Endangered Southern Resident killer whales face new threat of virus

Endangered Southern Resident killer whales face new threat of virus
WatchIn the oceans, orcas are facing their own deadly virus. Much like COVID-19, it's spread through droplets and transmission rates are high. It's typically seen on the east coast, but as Jasmine Bala tells us, biologists are concerned it's made its way here.

In the waters off the coast of Vancouver Island, a new threat looms for Southern Resident killer whales.

The cetacean morbillivirus, a virus commonly found in mammals in Atlantic waters that has now been detected in some species off the Pacific coast.

“As the climate changes and as the environment in the ocean changes, we’re seeing diseases move into areas that they hadn’t previously been in,” said Michael Weiss, a biologist at the Center for Whale Research on San Juan Island.

Most concerning for the already endangered Southern Resident killer whales, Weiss added, is that the morbillivirus has been found in Pacific white-sided dolphins, a species they commonly interact with.

“Cetacean morbillivirus, in particular, seem to have a really remarkable ability to jump species, really, with very few barriers,” he explained. The virus is “really good at going from one species of whale, to another species of whale, to dolphins.”

The disease is spread through water droplets; similar to the way COVID-19 is transmitted.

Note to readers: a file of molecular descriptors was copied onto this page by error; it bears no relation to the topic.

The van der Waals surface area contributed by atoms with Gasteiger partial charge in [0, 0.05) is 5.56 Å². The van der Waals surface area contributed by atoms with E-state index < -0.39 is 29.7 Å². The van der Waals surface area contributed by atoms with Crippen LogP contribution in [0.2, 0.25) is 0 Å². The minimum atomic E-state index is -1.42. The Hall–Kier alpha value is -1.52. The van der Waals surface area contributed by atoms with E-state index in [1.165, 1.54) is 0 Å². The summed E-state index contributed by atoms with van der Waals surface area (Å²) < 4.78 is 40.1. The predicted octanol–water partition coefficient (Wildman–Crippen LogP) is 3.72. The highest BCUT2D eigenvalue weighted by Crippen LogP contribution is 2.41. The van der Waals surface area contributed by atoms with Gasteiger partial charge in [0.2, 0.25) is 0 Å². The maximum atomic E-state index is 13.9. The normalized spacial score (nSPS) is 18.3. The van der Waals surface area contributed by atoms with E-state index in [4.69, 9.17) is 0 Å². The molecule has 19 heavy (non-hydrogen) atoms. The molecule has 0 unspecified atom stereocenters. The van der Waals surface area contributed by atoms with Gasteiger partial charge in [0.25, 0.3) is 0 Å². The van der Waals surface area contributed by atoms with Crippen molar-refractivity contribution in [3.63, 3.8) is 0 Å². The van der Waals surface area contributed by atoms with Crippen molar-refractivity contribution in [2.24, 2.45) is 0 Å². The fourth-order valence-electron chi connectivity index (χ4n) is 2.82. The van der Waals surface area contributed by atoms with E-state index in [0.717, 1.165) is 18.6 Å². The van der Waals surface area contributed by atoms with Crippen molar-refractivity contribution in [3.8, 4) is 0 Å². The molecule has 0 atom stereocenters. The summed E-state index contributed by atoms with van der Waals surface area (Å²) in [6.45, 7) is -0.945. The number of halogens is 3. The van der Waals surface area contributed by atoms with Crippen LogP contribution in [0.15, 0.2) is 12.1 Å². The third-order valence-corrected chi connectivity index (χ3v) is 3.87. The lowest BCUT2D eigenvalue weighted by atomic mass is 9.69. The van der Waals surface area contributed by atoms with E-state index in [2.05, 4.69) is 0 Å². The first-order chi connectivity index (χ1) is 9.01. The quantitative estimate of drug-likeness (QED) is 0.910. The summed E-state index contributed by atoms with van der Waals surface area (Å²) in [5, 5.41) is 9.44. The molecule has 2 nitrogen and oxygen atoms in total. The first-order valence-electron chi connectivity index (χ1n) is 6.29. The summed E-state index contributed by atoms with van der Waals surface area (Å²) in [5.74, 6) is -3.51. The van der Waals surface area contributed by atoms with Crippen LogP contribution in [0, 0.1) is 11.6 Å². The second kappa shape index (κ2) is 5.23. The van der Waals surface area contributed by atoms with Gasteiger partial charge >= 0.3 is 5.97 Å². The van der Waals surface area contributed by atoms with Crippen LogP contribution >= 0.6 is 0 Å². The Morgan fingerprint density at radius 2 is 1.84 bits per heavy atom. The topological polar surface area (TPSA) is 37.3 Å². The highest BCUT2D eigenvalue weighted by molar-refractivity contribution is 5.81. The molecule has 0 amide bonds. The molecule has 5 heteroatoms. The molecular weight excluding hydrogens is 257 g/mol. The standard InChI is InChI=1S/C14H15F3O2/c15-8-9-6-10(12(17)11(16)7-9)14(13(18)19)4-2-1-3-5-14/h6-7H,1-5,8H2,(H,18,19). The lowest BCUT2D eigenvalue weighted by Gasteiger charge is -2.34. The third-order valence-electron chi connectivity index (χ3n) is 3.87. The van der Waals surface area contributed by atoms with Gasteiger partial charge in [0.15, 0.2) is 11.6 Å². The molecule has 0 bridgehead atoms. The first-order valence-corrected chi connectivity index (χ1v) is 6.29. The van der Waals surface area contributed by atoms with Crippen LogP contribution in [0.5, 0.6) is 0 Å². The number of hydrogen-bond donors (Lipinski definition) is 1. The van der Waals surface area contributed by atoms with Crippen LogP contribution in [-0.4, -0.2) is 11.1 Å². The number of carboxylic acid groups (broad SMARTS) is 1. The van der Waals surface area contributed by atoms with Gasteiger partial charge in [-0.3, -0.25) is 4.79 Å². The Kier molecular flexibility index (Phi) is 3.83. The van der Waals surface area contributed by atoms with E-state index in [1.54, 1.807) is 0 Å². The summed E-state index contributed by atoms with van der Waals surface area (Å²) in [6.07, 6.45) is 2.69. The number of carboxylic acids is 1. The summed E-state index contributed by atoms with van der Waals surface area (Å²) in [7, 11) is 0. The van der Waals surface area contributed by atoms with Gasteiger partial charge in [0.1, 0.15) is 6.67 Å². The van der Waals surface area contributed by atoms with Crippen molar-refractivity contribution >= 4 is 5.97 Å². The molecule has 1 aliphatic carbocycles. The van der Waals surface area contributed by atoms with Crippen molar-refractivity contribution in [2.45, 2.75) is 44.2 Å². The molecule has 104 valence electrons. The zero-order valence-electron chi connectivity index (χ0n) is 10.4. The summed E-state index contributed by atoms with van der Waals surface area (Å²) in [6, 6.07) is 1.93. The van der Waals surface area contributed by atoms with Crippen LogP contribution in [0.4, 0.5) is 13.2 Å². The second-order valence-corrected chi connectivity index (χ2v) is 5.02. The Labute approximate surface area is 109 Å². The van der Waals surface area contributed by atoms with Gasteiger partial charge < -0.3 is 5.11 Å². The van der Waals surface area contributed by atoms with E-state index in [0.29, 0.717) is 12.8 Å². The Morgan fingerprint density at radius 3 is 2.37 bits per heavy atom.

“Even folks who haven’t seen whales will know that they create a blow when they surface,” said Anna Hall, a marine mammal zoologist. “And that has some seawater in it, but of course, it also has their breath. And that could be the mechanism of transfer between individuals.”

However, orcas can’t take the same steps humans take to stop the spread of the virus. They can’t wear masks and they aren’t very good at maintaining their physical distance, as they travel in very close and synchronized formations in their pods.

“They move in kind of the same pattern. This means they’re breathing at the same time, so you have two whales coming up very close to each other and breathing one right after another,” said Weiss, noting a moment like that is the opportune time for the virus to be transmitted.

If one Southern Resident killer whale gets infected, 90 per cent of the population is likely to become sick as well.

It would be difficult to save the 73 orcas if they got the cetacean morbillivirus, even with a vaccine. More than half of the population would need to be vaccinated, which, Weiss noted, is difficult to do at sea.

The concern among biologists is that the Southern Resident orcas could die out entirely from the virus.

“If Southern Resident killer whales died out, there are no others on the planet that are like them,” said Hall. “There are other killer whales but there are no other J, K, or L pod that’s out there.”

The best way to protect orcas is to make sure they have enough food to keep them healthy, Weiss added, by implementing policies that maximize the amount of Chinook salmon getting to the Southern Resident killer whales.

“It won’t prevent an outbreak from happening. It wouldn’t prevent it from getting into the population,” he said. “But it might help them deal with it once it’s there. It might lower the mortality rate, might lower the transmission rate.”

Jasmine BalaJasmine Bala

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